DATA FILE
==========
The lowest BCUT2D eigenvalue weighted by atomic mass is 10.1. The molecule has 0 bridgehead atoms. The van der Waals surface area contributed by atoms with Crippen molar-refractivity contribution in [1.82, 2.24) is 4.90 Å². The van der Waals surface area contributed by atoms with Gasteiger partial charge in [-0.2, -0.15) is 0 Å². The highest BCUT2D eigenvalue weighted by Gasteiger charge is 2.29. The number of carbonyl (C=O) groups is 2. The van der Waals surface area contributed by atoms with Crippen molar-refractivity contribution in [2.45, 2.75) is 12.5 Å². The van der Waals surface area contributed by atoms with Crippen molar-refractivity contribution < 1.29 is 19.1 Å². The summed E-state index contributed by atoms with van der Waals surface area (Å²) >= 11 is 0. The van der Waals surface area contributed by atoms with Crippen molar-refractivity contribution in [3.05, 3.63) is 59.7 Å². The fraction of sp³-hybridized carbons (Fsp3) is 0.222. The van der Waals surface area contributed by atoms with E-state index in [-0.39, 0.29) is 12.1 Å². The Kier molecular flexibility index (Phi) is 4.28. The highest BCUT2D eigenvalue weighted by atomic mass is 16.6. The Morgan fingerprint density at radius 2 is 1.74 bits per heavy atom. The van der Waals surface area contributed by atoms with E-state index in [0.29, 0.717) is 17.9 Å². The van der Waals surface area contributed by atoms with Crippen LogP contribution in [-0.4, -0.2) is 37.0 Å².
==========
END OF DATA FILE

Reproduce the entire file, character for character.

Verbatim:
The lowest BCUT2D eigenvalue weighted by atomic mass is 10.1. The molecule has 0 bridgehead atoms. The van der Waals surface area contributed by atoms with Crippen molar-refractivity contribution in [1.82, 2.24) is 4.90 Å². The van der Waals surface area contributed by atoms with Gasteiger partial charge in [-0.2, -0.15) is 0 Å². The highest BCUT2D eigenvalue weighted by Gasteiger charge is 2.29. The number of carbonyl (C=O) groups is 2. The van der Waals surface area contributed by atoms with Crippen molar-refractivity contribution in [2.45, 2.75) is 12.5 Å². The van der Waals surface area contributed by atoms with Crippen molar-refractivity contribution < 1.29 is 19.1 Å². The summed E-state index contributed by atoms with van der Waals surface area (Å²) >= 11 is 0. The van der Waals surface area contributed by atoms with Crippen molar-refractivity contribution in [3.05, 3.63) is 59.7 Å². The fraction of sp³-hybridized carbons (Fsp3) is 0.222. The van der Waals surface area contributed by atoms with E-state index in [-0.39, 0.29) is 12.1 Å². The Kier molecular flexibility index (Phi) is 4.28. The highest BCUT2D eigenvalue weighted by atomic mass is 16.6. The Morgan fingerprint density at radius 2 is 1.74 bits per heavy atom. The van der Waals surface area contributed by atoms with E-state index in [0.29, 0.717) is 17.9 Å². The van der Waals surface area contributed by atoms with Crippen LogP contribution in [-0.4, -0.2) is 37.0 Å².